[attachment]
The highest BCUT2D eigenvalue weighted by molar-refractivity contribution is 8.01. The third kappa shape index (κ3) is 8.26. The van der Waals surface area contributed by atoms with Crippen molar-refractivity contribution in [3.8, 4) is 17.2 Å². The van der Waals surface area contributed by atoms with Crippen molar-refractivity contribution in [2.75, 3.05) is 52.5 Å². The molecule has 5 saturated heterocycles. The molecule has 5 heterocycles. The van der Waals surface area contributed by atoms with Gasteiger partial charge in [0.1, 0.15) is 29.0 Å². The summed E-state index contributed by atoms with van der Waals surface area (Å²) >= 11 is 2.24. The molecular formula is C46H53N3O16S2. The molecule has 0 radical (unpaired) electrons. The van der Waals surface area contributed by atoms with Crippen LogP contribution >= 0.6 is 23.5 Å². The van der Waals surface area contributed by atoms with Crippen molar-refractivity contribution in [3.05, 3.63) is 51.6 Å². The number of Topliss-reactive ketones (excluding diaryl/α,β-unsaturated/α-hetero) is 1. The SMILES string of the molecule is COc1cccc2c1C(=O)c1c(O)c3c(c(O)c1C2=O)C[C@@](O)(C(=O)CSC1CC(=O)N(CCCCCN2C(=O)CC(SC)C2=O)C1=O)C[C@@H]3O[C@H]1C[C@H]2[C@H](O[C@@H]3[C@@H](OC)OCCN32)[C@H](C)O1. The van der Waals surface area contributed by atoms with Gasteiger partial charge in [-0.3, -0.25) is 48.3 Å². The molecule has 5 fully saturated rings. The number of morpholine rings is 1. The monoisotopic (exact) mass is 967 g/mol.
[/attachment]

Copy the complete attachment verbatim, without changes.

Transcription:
The highest BCUT2D eigenvalue weighted by molar-refractivity contribution is 8.01. The third kappa shape index (κ3) is 8.26. The van der Waals surface area contributed by atoms with Crippen molar-refractivity contribution in [3.8, 4) is 17.2 Å². The van der Waals surface area contributed by atoms with Crippen molar-refractivity contribution in [2.75, 3.05) is 52.5 Å². The molecule has 5 saturated heterocycles. The molecule has 5 heterocycles. The van der Waals surface area contributed by atoms with Gasteiger partial charge in [0.1, 0.15) is 29.0 Å². The summed E-state index contributed by atoms with van der Waals surface area (Å²) >= 11 is 2.24. The molecular formula is C46H53N3O16S2. The molecule has 0 radical (unpaired) electrons. The van der Waals surface area contributed by atoms with Crippen LogP contribution >= 0.6 is 23.5 Å². The van der Waals surface area contributed by atoms with Crippen molar-refractivity contribution in [3.05, 3.63) is 51.6 Å². The number of Topliss-reactive ketones (excluding diaryl/α,β-unsaturated/α-hetero) is 1. The SMILES string of the molecule is COc1cccc2c1C(=O)c1c(O)c3c(c(O)c1C2=O)C[C@@](O)(C(=O)CSC1CC(=O)N(CCCCCN2C(=O)CC(SC)C2=O)C1=O)C[C@@H]3O[C@H]1C[C@H]2[C@H](O[C@@H]3[C@@H](OC)OCCN32)[C@H](C)O1. The van der Waals surface area contributed by atoms with Gasteiger partial charge in [-0.3, -0.25) is 48.3 Å². The molecule has 5 fully saturated rings. The number of morpholine rings is 1. The monoisotopic (exact) mass is 967 g/mol.